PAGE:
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(Pallas, 1766)

Colonies attached; branching profusely and irregularly, mostly in one plane - fan-shaped, hence the common name, sea-fan - although occasionally more bushy forms occur; height up to 300 mm, breadth to 400 mm. Polyps close set and irregularly arranged on the branches although tending to lie in the plane of branching. They are retractile within protruding, eight-lobed calyces. Spindles from inner layer of rind up to 0.2 mm long, balloon clubs from outer layer about 0.05 mm long.
Colouration: Colour of flesh varies from white or yellowish to deep orange-pink; axis glossy black or dark brown.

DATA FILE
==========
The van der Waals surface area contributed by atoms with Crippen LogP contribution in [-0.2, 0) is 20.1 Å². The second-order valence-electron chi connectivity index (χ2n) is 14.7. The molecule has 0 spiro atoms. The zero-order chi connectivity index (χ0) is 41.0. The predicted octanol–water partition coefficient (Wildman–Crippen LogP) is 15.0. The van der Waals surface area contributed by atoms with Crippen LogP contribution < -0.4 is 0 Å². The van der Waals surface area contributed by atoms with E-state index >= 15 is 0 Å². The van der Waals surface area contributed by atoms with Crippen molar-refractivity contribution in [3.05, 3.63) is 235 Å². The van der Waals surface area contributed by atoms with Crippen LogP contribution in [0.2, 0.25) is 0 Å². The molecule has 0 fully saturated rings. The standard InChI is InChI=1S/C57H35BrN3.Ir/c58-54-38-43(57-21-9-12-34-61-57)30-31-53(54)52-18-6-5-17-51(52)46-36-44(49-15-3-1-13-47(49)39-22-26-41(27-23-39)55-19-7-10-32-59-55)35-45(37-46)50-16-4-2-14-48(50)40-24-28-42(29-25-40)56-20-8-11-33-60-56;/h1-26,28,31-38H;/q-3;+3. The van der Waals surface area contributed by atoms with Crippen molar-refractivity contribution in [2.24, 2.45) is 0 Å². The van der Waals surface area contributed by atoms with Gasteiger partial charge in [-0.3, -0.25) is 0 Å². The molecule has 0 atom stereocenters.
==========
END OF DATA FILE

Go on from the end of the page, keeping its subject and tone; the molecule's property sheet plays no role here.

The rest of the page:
On rocks, particularly on vertical or overhanging surfaces, in depths of l0-200 m. Colonies are usually, but not invariably, oriented across the prevailing water currents.

South and west coasts of the British Isles. Older records suggest that this species occurred in the English channel almost to the Thames estuary (Margate) but its present eastward limits are unknown; northward it extends at least to northern Ireland and perhaps to west Scotland. Outside the British area it is common around south-west Europe, in the Mediterranean, and the north-west coast of Africa.

Eunicella verrucosa